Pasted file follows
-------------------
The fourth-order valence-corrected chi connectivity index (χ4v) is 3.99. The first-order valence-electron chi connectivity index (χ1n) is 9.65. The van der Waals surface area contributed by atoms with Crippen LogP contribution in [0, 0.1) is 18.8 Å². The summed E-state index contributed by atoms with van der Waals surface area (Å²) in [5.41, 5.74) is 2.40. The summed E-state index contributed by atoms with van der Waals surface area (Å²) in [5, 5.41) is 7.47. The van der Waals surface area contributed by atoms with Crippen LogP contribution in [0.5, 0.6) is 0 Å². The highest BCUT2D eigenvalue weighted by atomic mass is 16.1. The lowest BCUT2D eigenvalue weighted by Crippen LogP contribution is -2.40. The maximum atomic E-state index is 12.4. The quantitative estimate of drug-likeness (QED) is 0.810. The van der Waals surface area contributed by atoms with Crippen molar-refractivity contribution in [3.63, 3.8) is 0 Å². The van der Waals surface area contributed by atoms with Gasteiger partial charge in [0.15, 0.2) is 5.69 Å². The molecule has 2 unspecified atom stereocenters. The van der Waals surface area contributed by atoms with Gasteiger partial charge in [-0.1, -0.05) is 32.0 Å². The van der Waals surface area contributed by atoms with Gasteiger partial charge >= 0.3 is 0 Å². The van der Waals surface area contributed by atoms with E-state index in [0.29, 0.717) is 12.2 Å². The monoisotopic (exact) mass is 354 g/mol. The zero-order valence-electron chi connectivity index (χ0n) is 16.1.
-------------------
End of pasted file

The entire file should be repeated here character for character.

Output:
The fourth-order valence-corrected chi connectivity index (χ4v) is 3.99. The first-order valence-electron chi connectivity index (χ1n) is 9.65. The van der Waals surface area contributed by atoms with Crippen LogP contribution in [0, 0.1) is 18.8 Å². The summed E-state index contributed by atoms with van der Waals surface area (Å²) in [5.41, 5.74) is 2.40. The summed E-state index contributed by atoms with van der Waals surface area (Å²) in [5, 5.41) is 7.47. The van der Waals surface area contributed by atoms with Crippen LogP contribution in [0.5, 0.6) is 0 Å². The highest BCUT2D eigenvalue weighted by atomic mass is 16.1. The lowest BCUT2D eigenvalue weighted by Crippen LogP contribution is -2.40. The maximum atomic E-state index is 12.4. The quantitative estimate of drug-likeness (QED) is 0.810. The van der Waals surface area contributed by atoms with Crippen molar-refractivity contribution in [3.63, 3.8) is 0 Å². The van der Waals surface area contributed by atoms with Gasteiger partial charge in [0.15, 0.2) is 5.69 Å². The molecule has 2 unspecified atom stereocenters. The van der Waals surface area contributed by atoms with Gasteiger partial charge in [-0.1, -0.05) is 32.0 Å². The van der Waals surface area contributed by atoms with Gasteiger partial charge >= 0.3 is 0 Å². The van der Waals surface area contributed by atoms with E-state index in [0.29, 0.717) is 12.2 Å². The monoisotopic (exact) mass is 354 g/mol. The zero-order valence-electron chi connectivity index (χ0n) is 16.1.